One of the nation’s largest automobile lenders has agreed to pay a group of servicemembers close to $10million after illegally repossessing their vehicles.
The $9.35 million the Texas auto lender has agreed to comes after allegations the company illegally repossessed 1,112 vehicles. The case is the largest settlement involving vehicle repossessions ever obtained by the government under the Servicemembers Civil Relief Act, legislation which provides active duty persons with certain protections. The lender, which has agreements with new and used vehicle dealers to offer loans to car buyers, repossessed the automobiles between January 2008 and February 2013.
The settlement will require that the auto lender pay $10,000 plus compensation for any lost equity in the vehicles, with interest, to the servicemembers who owned the 760 vehicles allegedly repossessed without court orders, Auto Remarketing explained. The lender was also alleged to have collected fees from another 352 repossessions handled by unrelated motor vehicle lenders in violation of the SCRA before the company had acquired the loans. The lender must pay $5,000 to each of these servicemembers. The company will also have to repair any damage done to the military members’ credit.
“This is a just resolution that will provide servicemembers with financial relief and help repair their bad credit caused by [the auto lender’s] improper repossessions and fee collections with respect to more than 1,100 cars,” said acting associate attorney general Stuart Delery, according to the publication. “The Department of Justice will continue devoting time and resources to protect our service members and their families from such unjust actions and hold bad actors accountable.”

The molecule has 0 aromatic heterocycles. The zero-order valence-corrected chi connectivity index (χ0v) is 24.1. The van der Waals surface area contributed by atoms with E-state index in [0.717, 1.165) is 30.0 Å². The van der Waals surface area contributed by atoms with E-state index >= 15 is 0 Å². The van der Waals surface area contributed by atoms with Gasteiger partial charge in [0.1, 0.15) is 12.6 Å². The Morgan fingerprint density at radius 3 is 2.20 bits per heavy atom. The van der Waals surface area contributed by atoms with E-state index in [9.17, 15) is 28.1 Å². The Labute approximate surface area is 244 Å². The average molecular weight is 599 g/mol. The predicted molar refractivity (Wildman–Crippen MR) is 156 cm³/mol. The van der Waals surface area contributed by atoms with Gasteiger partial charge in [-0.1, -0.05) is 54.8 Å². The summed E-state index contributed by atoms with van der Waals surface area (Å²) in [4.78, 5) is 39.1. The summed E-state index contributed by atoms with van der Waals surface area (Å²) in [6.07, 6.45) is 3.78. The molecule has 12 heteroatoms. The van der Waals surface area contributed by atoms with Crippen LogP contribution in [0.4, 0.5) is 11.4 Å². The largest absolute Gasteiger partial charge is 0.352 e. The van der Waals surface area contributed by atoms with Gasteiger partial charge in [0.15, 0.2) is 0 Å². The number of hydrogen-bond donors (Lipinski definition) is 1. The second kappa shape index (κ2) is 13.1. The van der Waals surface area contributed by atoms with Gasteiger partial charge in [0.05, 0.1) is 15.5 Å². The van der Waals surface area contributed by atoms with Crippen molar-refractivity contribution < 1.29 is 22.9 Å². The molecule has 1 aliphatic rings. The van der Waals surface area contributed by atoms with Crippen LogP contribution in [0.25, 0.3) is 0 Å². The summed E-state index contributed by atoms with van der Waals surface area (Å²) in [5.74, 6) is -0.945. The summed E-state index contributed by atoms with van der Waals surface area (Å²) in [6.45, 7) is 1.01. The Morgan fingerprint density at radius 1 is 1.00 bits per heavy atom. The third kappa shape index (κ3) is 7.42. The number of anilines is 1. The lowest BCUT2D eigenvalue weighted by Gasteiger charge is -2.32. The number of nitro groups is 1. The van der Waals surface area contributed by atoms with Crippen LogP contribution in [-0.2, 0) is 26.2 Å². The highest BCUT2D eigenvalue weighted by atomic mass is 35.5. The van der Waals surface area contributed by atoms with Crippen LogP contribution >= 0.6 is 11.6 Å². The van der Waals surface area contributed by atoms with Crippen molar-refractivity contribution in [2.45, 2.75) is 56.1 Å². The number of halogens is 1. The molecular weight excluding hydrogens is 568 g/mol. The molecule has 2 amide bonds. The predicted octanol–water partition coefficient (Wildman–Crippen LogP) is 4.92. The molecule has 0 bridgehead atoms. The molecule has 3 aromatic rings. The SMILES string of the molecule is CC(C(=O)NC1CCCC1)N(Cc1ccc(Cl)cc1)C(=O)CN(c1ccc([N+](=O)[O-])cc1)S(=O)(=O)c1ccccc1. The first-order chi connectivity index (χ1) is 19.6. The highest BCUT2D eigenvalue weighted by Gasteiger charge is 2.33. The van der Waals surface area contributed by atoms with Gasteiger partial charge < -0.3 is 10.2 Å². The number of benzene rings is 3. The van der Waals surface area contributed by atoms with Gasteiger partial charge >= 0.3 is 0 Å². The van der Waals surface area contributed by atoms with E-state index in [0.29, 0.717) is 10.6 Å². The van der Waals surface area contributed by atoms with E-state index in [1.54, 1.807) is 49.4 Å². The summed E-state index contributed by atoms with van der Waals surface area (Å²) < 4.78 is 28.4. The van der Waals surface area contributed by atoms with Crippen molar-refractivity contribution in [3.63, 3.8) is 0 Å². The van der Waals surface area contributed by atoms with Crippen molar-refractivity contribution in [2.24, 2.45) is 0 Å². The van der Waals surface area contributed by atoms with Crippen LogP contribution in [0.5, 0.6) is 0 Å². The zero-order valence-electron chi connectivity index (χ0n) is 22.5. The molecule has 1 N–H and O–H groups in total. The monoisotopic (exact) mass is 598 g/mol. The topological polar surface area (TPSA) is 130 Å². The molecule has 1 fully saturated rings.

The Repercussions of the Settlement
The lender has been warned that in the future it must verify the military status of individuals prior to following through with actions such as repossession. The SCRA protects most servicemembers by preventing lenders, debt collectors and similar businesses from carrying out a number of actions such as repossessions, foreclosures and collections, while persons are deployed on active duty.
In addition to the requirement that the lender check verify whether borrowers are in the military before following through with a repossession, several other rules were put in place for the lending firm. For example, the company will be forced to implement SCRA training for all of its employees who provide services to military members.
Officials first learned of the improper auto repossessions through a referral from the Army’s legal assistance program., according to the Military Times. It claimed that the auto lender illegally repossessed 19-year-old Spc. Joshua Davis’ car in the middle of the night, after being told that he was on basic training. Army attorneys referred the case to Justice officials after the lender did not respond to complaint letters.